student {Limburg an der Lahntoday: Limburg–Weilburg dist., Gießen reg., Hesse, Germany, philosophy and theology, Theological Seminary}

from 1919

novitiate {Limburg an der Lahntoday: Limburg–Weilburg dist., Gießen reg., Hesse, Germany, Religious House}

1919

friar {Limburg an der Lahntoday: Limburg–Weilburg dist., Gießen reg., Hesse, Germany, Religious House}

others related in death

FRELICHOWSKIClick to display biography Steven Vincent, JANUSZEWSKIClick to display biography Paul (Fr Hillary), MIKOŁAJEWSKIClick to display biography Sigismund, MUSIAŁClick to display biography George Stanislaus, ZAPŁATAClick to display biography Joseph (Bro. Dominic), ZIELONKAClick to display biography Steven

murder sites
camps (+ prisoner no)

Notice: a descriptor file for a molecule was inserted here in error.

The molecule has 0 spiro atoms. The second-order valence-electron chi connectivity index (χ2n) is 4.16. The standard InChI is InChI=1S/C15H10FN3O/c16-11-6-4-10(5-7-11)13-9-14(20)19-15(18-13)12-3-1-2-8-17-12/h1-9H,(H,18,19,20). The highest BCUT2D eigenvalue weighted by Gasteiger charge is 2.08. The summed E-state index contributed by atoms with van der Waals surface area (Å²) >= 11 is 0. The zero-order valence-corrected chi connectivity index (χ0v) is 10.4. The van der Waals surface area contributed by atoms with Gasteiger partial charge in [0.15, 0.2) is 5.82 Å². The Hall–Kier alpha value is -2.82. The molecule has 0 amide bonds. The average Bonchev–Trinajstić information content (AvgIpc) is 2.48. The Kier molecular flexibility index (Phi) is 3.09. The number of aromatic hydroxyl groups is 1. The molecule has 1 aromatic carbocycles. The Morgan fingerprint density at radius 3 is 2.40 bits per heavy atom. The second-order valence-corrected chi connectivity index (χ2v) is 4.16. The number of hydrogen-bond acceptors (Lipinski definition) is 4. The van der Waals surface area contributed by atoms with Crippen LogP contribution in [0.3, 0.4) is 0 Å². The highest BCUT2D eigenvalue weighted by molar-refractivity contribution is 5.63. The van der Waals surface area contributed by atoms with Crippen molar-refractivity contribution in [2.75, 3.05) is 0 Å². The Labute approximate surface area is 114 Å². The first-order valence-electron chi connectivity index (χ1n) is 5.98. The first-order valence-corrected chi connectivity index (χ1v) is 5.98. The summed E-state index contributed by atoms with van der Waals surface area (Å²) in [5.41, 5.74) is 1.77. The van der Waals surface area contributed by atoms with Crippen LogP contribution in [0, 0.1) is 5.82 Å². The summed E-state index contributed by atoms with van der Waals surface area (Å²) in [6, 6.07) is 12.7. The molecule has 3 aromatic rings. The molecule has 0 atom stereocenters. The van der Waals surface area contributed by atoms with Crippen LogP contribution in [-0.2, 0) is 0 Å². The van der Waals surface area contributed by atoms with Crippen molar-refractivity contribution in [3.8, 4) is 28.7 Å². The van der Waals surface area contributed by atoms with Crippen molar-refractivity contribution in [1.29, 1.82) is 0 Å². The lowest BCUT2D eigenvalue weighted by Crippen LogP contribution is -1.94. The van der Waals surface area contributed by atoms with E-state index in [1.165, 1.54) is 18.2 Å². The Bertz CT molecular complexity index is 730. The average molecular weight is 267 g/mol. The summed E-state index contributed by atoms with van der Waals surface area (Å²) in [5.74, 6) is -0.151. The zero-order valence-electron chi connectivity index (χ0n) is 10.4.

KL Dachau (prisoner no: 49642Click to display biography): KL Dachau in German Bavaria, set up in 1933, became the main concentration camp for Catholic priests and religious during II World War: Germans imprisoned there approx. 3,000 priests, including 1,800 Poles. They were forced to slave at so‑called „Plantags”, doing manual field works, at constructions, including crematorium. In the barracks ruled hunger, freezing cold in the winter and suffocating heat during the summer. Prisoners suffered from bouts of illnesses, including tuberculosis. Many were victims of murderous „medical experiments” — in 11.1942 c. 20 were given phlegmon injections; in 07.1942 to 05.1944 c. 120 were used by for malaria experiments. More than 750 Polish clerics where murdered by the Germans, some brought to Schloss Hartheim euthanasia centre and murdered in gas chambers. At its peak KL Dachau concentration camps’ system had nearly 100 slave labour sub–camps located throughout southern Germany and Austria. There were c. 32,000 documented deaths at the camp, and thousands perished without a trace. C. 10,000 of the 30,000 inmates were found sick at the time of liberation, on 29.04.1945, by the USA troops… (more on: en.wikipedia.orgClick to attempt to display webpageaccess: 2016.05.30)